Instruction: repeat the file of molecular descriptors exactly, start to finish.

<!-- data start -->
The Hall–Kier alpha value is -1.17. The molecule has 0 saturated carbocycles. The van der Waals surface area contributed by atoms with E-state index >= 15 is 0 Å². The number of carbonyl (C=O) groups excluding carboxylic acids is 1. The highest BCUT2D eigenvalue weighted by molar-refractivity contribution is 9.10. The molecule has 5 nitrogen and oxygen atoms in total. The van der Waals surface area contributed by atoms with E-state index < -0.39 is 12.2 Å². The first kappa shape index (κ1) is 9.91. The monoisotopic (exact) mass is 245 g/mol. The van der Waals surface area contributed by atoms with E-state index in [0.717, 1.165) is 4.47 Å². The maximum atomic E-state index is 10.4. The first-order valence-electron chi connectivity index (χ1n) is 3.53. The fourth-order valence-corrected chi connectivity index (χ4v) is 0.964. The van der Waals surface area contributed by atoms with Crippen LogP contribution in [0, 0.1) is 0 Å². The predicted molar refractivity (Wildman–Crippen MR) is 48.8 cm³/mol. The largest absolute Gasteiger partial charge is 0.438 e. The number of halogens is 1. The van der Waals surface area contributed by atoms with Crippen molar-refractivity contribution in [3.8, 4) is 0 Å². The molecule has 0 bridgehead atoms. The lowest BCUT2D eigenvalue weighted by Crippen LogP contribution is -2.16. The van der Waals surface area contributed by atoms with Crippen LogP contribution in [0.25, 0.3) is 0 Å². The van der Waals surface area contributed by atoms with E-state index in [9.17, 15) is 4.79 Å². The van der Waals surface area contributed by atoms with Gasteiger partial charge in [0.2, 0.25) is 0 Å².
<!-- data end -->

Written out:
The Hall–Kier alpha value is -1.17. The molecule has 0 saturated carbocycles. The van der Waals surface area contributed by atoms with E-state index >= 15 is 0 Å². The number of carbonyl (C=O) groups excluding carboxylic acids is 1. The highest BCUT2D eigenvalue weighted by molar-refractivity contribution is 9.10. The molecule has 5 nitrogen and oxygen atoms in total. The van der Waals surface area contributed by atoms with E-state index < -0.39 is 12.2 Å². The first kappa shape index (κ1) is 9.91. The monoisotopic (exact) mass is 245 g/mol. The van der Waals surface area contributed by atoms with E-state index in [0.717, 1.165) is 4.47 Å². The maximum atomic E-state index is 10.4. The first-order valence-electron chi connectivity index (χ1n) is 3.53. The fourth-order valence-corrected chi connectivity index (χ4v) is 0.964. The van der Waals surface area contributed by atoms with Crippen LogP contribution in [0, 0.1) is 0 Å². The predicted molar refractivity (Wildman–Crippen MR) is 48.8 cm³/mol. The largest absolute Gasteiger partial charge is 0.438 e. The number of halogens is 1. The van der Waals surface area contributed by atoms with Crippen molar-refractivity contribution in [3.8, 4) is 0 Å². The molecule has 0 bridgehead atoms. The lowest BCUT2D eigenvalue weighted by Crippen LogP contribution is -2.16. The van der Waals surface area contributed by atoms with Crippen LogP contribution in [0.25, 0.3) is 0 Å². The van der Waals surface area contributed by atoms with E-state index in [9.17, 15) is 4.79 Å². The van der Waals surface area contributed by atoms with Gasteiger partial charge in [0.2, 0.25) is 0 Å².